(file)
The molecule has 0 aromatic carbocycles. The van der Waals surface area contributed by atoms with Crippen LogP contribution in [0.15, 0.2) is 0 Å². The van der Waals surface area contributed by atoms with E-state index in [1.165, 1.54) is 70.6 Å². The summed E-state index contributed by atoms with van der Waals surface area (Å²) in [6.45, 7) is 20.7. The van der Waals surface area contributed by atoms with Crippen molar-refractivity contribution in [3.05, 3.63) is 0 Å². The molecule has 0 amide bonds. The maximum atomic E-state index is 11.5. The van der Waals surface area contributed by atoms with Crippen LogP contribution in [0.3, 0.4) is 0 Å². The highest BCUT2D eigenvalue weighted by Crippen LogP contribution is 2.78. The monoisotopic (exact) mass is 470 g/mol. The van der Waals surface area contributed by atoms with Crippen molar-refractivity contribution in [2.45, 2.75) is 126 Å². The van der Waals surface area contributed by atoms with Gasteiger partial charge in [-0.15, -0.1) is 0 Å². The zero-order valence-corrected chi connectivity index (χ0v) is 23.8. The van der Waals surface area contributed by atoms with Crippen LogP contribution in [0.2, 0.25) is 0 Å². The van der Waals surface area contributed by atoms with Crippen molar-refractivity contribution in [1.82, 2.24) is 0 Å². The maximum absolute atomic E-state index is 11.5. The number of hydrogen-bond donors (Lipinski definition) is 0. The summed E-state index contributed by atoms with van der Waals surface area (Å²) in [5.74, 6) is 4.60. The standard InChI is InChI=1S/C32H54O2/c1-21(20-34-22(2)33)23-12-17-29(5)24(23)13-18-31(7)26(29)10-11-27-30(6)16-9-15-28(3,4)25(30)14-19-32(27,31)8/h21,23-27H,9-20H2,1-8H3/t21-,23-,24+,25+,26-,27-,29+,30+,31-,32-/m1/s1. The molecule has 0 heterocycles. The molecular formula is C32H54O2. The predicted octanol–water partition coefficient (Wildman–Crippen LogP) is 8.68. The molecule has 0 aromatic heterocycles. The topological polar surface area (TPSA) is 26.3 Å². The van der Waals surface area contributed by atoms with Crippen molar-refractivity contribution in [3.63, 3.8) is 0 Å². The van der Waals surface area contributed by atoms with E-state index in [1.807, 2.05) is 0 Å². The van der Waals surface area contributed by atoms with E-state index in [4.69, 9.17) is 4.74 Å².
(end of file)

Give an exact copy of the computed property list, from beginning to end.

The molecule has 0 aromatic carbocycles. The van der Waals surface area contributed by atoms with Crippen LogP contribution in [0.15, 0.2) is 0 Å². The van der Waals surface area contributed by atoms with E-state index in [1.165, 1.54) is 70.6 Å². The summed E-state index contributed by atoms with van der Waals surface area (Å²) in [6.45, 7) is 20.7. The van der Waals surface area contributed by atoms with Crippen molar-refractivity contribution in [3.05, 3.63) is 0 Å². The molecule has 0 amide bonds. The maximum atomic E-state index is 11.5. The van der Waals surface area contributed by atoms with Crippen LogP contribution in [0.3, 0.4) is 0 Å². The highest BCUT2D eigenvalue weighted by Crippen LogP contribution is 2.78. The monoisotopic (exact) mass is 470 g/mol. The van der Waals surface area contributed by atoms with Crippen molar-refractivity contribution in [2.45, 2.75) is 126 Å². The van der Waals surface area contributed by atoms with Gasteiger partial charge in [-0.15, -0.1) is 0 Å². The zero-order valence-corrected chi connectivity index (χ0v) is 23.8. The van der Waals surface area contributed by atoms with Crippen LogP contribution in [0.2, 0.25) is 0 Å². The van der Waals surface area contributed by atoms with Crippen molar-refractivity contribution in [1.82, 2.24) is 0 Å². The maximum absolute atomic E-state index is 11.5. The number of hydrogen-bond donors (Lipinski definition) is 0. The summed E-state index contributed by atoms with van der Waals surface area (Å²) in [5.74, 6) is 4.60. The standard InChI is InChI=1S/C32H54O2/c1-21(20-34-22(2)33)23-12-17-29(5)24(23)13-18-31(7)26(29)10-11-27-30(6)16-9-15-28(3,4)25(30)14-19-32(27,31)8/h21,23-27H,9-20H2,1-8H3/t21-,23-,24+,25+,26-,27-,29+,30+,31-,32-/m1/s1. The molecule has 0 heterocycles. The molecular formula is C32H54O2. The predicted octanol–water partition coefficient (Wildman–Crippen LogP) is 8.68. The molecule has 0 aromatic heterocycles. The topological polar surface area (TPSA) is 26.3 Å². The van der Waals surface area contributed by atoms with Crippen molar-refractivity contribution in [3.63, 3.8) is 0 Å². The van der Waals surface area contributed by atoms with E-state index in [1.807, 2.05) is 0 Å². The van der Waals surface area contributed by atoms with E-state index in [4.69, 9.17) is 4.74 Å².